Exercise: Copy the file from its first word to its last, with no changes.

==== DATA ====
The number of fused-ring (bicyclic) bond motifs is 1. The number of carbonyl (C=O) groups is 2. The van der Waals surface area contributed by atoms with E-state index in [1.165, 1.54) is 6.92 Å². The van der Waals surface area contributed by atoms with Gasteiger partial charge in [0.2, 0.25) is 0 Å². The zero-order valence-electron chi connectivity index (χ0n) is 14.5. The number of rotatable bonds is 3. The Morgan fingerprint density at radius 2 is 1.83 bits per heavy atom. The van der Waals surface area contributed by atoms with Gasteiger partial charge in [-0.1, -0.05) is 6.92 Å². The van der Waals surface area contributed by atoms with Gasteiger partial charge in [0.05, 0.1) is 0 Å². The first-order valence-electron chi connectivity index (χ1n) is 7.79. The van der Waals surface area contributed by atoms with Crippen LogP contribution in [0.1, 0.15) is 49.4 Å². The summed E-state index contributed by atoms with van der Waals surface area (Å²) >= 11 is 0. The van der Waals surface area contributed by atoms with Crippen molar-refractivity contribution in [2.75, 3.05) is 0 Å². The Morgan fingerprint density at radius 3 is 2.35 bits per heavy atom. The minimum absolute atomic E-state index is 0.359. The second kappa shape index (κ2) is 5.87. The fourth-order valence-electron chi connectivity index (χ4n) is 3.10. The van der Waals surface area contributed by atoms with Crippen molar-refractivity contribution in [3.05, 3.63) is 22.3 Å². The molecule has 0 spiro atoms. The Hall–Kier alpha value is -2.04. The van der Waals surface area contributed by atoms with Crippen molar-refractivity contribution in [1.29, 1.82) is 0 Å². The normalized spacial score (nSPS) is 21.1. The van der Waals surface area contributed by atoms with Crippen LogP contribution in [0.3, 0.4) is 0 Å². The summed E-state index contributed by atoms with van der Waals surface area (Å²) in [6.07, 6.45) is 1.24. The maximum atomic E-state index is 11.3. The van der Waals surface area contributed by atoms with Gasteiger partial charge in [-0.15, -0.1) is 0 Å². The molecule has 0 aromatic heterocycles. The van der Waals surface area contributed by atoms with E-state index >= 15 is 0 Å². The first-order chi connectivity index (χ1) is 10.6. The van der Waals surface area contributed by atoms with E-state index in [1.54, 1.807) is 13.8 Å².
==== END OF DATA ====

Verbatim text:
The number of fused-ring (bicyclic) bond motifs is 1. The number of carbonyl (C=O) groups is 2. The van der Waals surface area contributed by atoms with E-state index in [1.165, 1.54) is 6.92 Å². The van der Waals surface area contributed by atoms with Gasteiger partial charge in [0.2, 0.25) is 0 Å². The zero-order valence-electron chi connectivity index (χ0n) is 14.5. The number of rotatable bonds is 3. The Morgan fingerprint density at radius 2 is 1.83 bits per heavy atom. The van der Waals surface area contributed by atoms with Gasteiger partial charge in [-0.1, -0.05) is 6.92 Å². The van der Waals surface area contributed by atoms with Gasteiger partial charge in [0.05, 0.1) is 0 Å². The first-order valence-electron chi connectivity index (χ1n) is 7.79. The van der Waals surface area contributed by atoms with Crippen LogP contribution in [0.1, 0.15) is 49.4 Å². The summed E-state index contributed by atoms with van der Waals surface area (Å²) >= 11 is 0. The van der Waals surface area contributed by atoms with Crippen molar-refractivity contribution in [2.75, 3.05) is 0 Å². The Morgan fingerprint density at radius 3 is 2.35 bits per heavy atom. The minimum absolute atomic E-state index is 0.359. The second kappa shape index (κ2) is 5.87. The fourth-order valence-electron chi connectivity index (χ4n) is 3.10. The van der Waals surface area contributed by atoms with Crippen molar-refractivity contribution in [3.05, 3.63) is 22.3 Å². The molecule has 0 spiro atoms. The Hall–Kier alpha value is -2.04. The van der Waals surface area contributed by atoms with Crippen molar-refractivity contribution in [1.29, 1.82) is 0 Å². The normalized spacial score (nSPS) is 21.1. The van der Waals surface area contributed by atoms with Crippen LogP contribution in [0.3, 0.4) is 0 Å². The summed E-state index contributed by atoms with van der Waals surface area (Å²) in [6.07, 6.45) is 1.24. The maximum atomic E-state index is 11.3. The van der Waals surface area contributed by atoms with Gasteiger partial charge in [-0.15, -0.1) is 0 Å². The molecule has 0 aromatic heterocycles. The van der Waals surface area contributed by atoms with E-state index >= 15 is 0 Å². The first-order chi connectivity index (χ1) is 10.6. The van der Waals surface area contributed by atoms with E-state index in [1.54, 1.807) is 13.8 Å².